Natural language processing (NLP) means the computer-aided processing of language produced by a human. But human language is inherently irregular and the most reliable results are obtained when a human is involved in at least some part of the processing. However, manual workis time-consuming and expensive. This thesis focuses on what can be accomplished in NLP when manual workis kept to a minimum.
We describe the construction of two tools that greatly simplify the implementation of automatic evaluation. They are used to implement several supervised, semi-supervised and unsupervised evaluations by introducing artificial spelling errors. We also describe the design of a rule-based shallow parser for Swedish called GTA and a detection algorithm for context-sensitive spelling errors based on semi-supervised learning, called ProbCheck.
In the second part of the thesis, we first implement a supervised evaluation scheme that uses an error-free treebankto determine the robustness of a parser when faced with noisy input such as spelling errors. We evaluate the GTA parser and determine the robustness of the individual components of the parser as well as the robustness for different phrase types. Second, we create an unsupervised evaluation procedure for parser robustness. The procedure allows us to evaluate the robustness of parsers using different parser formalisms on the same text and compare their performance. Five parsers and one tagger are evaluated. For four of these, we have access to annotated material and can verify the estimations given by the unsupervised evaluation procedure. The results turned out to be very accurate with few exceptions and thus, we can reliably establish the robustness of an NLP system without any need of manual work.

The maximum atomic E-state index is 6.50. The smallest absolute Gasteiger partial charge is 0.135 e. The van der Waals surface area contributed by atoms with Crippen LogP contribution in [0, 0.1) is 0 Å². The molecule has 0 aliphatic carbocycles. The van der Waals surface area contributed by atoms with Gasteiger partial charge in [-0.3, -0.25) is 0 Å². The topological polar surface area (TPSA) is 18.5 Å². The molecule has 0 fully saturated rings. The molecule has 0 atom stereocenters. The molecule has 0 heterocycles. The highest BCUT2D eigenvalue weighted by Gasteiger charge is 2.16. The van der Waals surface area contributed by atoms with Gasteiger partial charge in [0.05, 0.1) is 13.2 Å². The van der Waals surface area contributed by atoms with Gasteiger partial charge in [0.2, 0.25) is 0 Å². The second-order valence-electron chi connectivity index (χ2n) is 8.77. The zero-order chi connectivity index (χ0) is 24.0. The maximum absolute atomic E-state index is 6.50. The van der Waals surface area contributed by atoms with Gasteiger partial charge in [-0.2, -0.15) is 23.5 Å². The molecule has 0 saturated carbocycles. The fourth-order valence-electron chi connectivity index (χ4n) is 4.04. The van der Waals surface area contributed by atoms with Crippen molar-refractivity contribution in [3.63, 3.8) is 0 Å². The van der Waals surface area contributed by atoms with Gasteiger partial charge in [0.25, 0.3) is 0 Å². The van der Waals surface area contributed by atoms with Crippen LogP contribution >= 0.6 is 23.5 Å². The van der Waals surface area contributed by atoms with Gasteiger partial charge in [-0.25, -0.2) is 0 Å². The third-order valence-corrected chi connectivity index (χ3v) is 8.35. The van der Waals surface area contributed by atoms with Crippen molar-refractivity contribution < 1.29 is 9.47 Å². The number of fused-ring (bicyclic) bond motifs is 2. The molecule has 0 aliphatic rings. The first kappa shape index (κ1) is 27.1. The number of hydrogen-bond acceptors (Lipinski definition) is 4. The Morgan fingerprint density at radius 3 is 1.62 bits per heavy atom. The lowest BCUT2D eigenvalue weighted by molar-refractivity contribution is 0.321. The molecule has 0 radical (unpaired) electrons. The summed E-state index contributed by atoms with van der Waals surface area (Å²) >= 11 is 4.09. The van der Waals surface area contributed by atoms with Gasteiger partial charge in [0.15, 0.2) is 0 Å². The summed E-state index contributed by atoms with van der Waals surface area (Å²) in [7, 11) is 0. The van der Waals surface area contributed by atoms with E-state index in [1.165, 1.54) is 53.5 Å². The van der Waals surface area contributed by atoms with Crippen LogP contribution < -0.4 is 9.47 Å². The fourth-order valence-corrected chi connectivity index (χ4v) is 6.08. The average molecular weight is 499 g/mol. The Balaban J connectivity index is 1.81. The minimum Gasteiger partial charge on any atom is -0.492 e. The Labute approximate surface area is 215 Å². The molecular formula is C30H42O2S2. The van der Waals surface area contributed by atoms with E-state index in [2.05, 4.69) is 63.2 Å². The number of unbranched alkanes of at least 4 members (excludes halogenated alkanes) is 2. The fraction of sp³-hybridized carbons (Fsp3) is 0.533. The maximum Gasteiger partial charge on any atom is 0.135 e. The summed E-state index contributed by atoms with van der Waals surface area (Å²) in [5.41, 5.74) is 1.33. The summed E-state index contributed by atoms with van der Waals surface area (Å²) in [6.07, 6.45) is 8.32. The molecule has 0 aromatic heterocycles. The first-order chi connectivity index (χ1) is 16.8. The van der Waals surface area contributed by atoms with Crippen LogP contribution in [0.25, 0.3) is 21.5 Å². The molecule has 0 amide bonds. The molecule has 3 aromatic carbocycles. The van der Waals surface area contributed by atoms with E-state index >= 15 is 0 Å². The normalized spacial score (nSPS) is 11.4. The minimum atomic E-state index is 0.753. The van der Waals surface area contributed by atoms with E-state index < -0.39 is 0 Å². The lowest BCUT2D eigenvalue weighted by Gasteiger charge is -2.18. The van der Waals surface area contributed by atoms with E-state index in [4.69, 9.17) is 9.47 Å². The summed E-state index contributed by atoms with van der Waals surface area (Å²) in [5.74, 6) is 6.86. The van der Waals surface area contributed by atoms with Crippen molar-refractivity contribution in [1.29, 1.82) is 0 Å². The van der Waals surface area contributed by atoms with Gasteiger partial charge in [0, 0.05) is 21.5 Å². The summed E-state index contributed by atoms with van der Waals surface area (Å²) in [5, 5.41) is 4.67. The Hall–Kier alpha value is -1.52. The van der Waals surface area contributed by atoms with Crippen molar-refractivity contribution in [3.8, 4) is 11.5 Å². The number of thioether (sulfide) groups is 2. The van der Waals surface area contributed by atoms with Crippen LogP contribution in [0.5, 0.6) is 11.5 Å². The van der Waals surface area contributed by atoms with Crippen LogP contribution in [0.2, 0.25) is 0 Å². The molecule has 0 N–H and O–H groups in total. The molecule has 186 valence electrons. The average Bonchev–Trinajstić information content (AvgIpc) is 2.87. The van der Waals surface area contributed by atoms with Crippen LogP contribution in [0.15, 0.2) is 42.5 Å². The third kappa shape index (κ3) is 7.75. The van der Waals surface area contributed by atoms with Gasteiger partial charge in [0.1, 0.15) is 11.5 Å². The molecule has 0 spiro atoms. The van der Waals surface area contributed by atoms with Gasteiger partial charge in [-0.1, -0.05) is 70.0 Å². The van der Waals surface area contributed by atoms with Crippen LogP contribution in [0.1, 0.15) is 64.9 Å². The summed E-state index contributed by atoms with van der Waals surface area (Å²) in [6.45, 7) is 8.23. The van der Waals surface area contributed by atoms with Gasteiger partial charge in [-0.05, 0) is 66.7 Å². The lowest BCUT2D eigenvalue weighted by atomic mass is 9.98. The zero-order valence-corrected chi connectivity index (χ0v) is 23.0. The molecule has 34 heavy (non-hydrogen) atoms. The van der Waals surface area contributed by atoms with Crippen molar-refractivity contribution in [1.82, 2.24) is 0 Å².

Third, we implement an unsupervised evaluation scheme for spell checkers. Using this, we perform a very detailed analysis of three spell checkers for Swedish. Last, we evaluate the ProbCheck algorithm. Two methods are included for comparison: a full parser and a method using tagger transition probabilities. The algorithm obtains results superior to the comparison methods. The algorithm is also evaluated on authentic data in combination with a grammar and spell checker.